Photo: Mike Coppola / Staff via Getty Images
  /  10.05.2023

Grammy Award-winning engineer Rian Lewis is so close with Doja Cat he instinctively calls her by her real first name, Amala. He’s been recording the rising superstar since before her debut album and can tell you just how meticulous she is when making music.

“That little blank space at the beginning of the MP3 had put all of her vocals half a millisecond behind where they were in the reference that she really liked,” Lewis tells REVOLT. “She called it out immediately. She was like, ‘My vocals are late on this mix.’ She has some of the craziest ears of anybody that I’ve worked with.”

In this installment of “Studio Sessions,” Doja Cat’s trusted engineer explains why the Pharrell Williams feature on “Woman” didn’t make Planet Her, how easy it is for Doja to create great songs, and how quickly she made her hit record “Kiss Me More.” Read the exclusive chat below.

How did you first connect with Doja Cat?

I moved to LA in 2016, and within a few months, a friend of mine named Josh Deane, who was working at Atlantic [Records] at the time, asked me to engineer for a rapper named DRAM. His favorite studio to work out of was the private studio of a producer named Yeti Beats. Yeti had already been developing Doja Cat for several years at that point. They started working together when she was about 15 or so.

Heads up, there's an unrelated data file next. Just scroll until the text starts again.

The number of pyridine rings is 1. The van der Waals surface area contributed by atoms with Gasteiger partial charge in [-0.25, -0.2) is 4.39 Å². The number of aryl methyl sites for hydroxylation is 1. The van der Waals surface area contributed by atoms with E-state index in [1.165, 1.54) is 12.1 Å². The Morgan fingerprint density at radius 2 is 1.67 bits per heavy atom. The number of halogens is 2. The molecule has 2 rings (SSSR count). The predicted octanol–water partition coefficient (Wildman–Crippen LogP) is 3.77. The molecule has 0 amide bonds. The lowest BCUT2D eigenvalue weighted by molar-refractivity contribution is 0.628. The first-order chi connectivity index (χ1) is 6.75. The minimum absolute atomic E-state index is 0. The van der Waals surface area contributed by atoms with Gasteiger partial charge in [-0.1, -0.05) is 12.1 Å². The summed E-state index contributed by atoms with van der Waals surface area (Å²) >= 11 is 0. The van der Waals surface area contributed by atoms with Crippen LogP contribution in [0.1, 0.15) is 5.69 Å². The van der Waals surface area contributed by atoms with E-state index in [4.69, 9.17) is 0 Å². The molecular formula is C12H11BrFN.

The label put me in on [the DRAM] session without talking to him first. So, I showed up at this dude’s private studio, and he asked, “Who are you?” We sat down on his couch and had a chat for a minute. We’re the same age. We both grew up playing in punk bands. We both got interested in production and recording due to some of the same albums. And we were getting excited about a lot of the same artists. We just immediately clicked. After the DRAM session, Yeti hit me up and said, “I’ve got this kind of pet project,” and he was talking about Doja. He said he didn’t have an engineer for her. I think I started working with her probably by the end of 2016. We were already doing sessions that would end up being the Amala album.

What did you notice about her creative process initially?

The first thing I noticed about her was she’s such a lovable weirdo. She’s really kind, and funny and creative. She’s one of those magical unicorns. There is only one Doja Cat in this world. She was probably 19 or 20 when I started working with her. Even at that age, she was already so good at writing songs that it was easy for her. And I think one of the things I’ve always been so captivated by about her is that she just comes in, and she’s so relaxed. She’s better at it now than she was then. But, ever since the beginning, you just put some music on loop, and if she likes it and is thinking of lyrics, you’ll hear her start giggling to herself as she’s coming up with all the funny s**t she says. Then, all of a sudden, she’s ready to go in the booth, and it’s a song.